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Absolute idealism

From Wikipedia, the free encyclopedia

Absolute idealism is an ontologically monistic philosophy chiefly associated with G. W. F. Hegel and Friedrich Schelling, both of whom were German idealist philosophers in the 19th century. The label has also been attached to others such as Josiah Royce, an American philosopher who was greatly influenced by Hegel's work, and the British idealists.[1][2] A form of idealism, absolute idealism is Hegel's account of how being is ultimately comprehensible as an all-inclusive whole (das Absolute). Hegel asserted that in order for the thinking subject (human reason or consciousness) to be able to know its object (the world) at all, there must be in some sense an identity of thought and being. Otherwise, the subject would never have access to the object and we would have no certainty about any of our knowledge of the world. To account for the differences between thought and being, however, as well as the richness and diversity of each, the unity of thought and being cannot be expressed as the abstract identity "A=A". Absolute idealism is the attempt to demonstrate this unity using a new "speculative" philosophical method, which requires new concepts and rules of logic. According to Hegel, the absolute ground of being is essentially a dynamic, historical process of necessity that unfolds by itself in the form of increasingly complex forms of being and of consciousness, ultimately giving rise to all the diversity in the world and in the concepts with which we think and make sense of the world.[citation needed]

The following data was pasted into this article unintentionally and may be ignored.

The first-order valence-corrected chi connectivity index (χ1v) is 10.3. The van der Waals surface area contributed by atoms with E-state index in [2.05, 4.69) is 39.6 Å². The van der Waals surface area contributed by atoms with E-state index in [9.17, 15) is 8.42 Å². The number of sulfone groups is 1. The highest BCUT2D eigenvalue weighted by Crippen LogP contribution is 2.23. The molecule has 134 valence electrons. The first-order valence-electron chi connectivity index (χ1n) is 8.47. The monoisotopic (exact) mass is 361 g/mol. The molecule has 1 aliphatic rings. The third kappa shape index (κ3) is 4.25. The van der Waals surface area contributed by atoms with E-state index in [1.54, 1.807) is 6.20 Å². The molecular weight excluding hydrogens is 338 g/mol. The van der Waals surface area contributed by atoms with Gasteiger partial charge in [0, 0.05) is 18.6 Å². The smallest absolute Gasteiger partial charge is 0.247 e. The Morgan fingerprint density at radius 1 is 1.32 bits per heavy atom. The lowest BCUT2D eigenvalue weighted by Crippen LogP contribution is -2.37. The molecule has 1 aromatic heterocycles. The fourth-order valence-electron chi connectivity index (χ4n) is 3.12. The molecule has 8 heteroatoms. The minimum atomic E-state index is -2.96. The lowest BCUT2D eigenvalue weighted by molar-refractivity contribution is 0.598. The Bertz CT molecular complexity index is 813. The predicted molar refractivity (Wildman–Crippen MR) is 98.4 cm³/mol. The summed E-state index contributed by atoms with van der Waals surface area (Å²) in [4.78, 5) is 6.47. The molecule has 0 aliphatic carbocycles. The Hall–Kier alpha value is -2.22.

The absolute idealist position dominated philosophy in nineteenth-century England and Germany, while exerting significantly less influence in the United States. The absolute idealist position should be distinguished from the subjective idealism of Berkeley, the transcendental idealism of Kant, or the post-Kantian transcendental idealism (also known as critical idealism)[3] of Fichte and of the early Schelling.[4]

Schelling and Hegel's Absolute

Dieter Henrich characterised Hegel's conception of the absolute as follows: “The absolute is the finite to the extent to which the finite is nothing at all but negative relation to itself” (Henrich 1982, p. 82). As Bowie describes it, Hegel's system depends upon showing how each view and positing of how the world really is has an internal contradiction: "This necessarily leads thought to more comprehensive ways of grasping the world, until the point where there can be no more comprehensive way because there is no longer any contradiction to give rise to it."[5] For Hegel, the interaction of opposites generates, in a dialectical fashion, all concepts we use in order to understand the world. Moreover, this development occurs not only in the individual mind, but also throughout history. In The Phenomenology of Spirit, for example, Hegel presents a history of human consciousness as a journey through stages of explanations of the world. Each successive explanation created problems and oppositions within itself, leading to tensions which could only be overcome by adopting a view that could accommodate these oppositions in a higher unity. At the base of spirit lies a rational development. This means that the Absolute itself is exactly that rational development. For example, the assertion that "All reality is spirit" means that all of reality rationally orders itself and while doing so creates the oppositions we find in it. Even nature is not different from spirit (German: Geist) since nature is ordered by the determinations given to us by spirit. Nature, as that which is not spirit is so determined by spirit, therefore it follows that nature is not absolutely other, but understood as other and therefore not essentially alien.

The aim of Hegel was to show that we do not relate to the world as if it is other from us, but that we continue to find ourselves back into that world. With the realisation that both the mind and the world are ordered according to the same rational principles, our access to the world has been made secure, a security which was lost after Kant proclaimed the thing-in-itself (Ding an sich) to be ultimately inaccessible.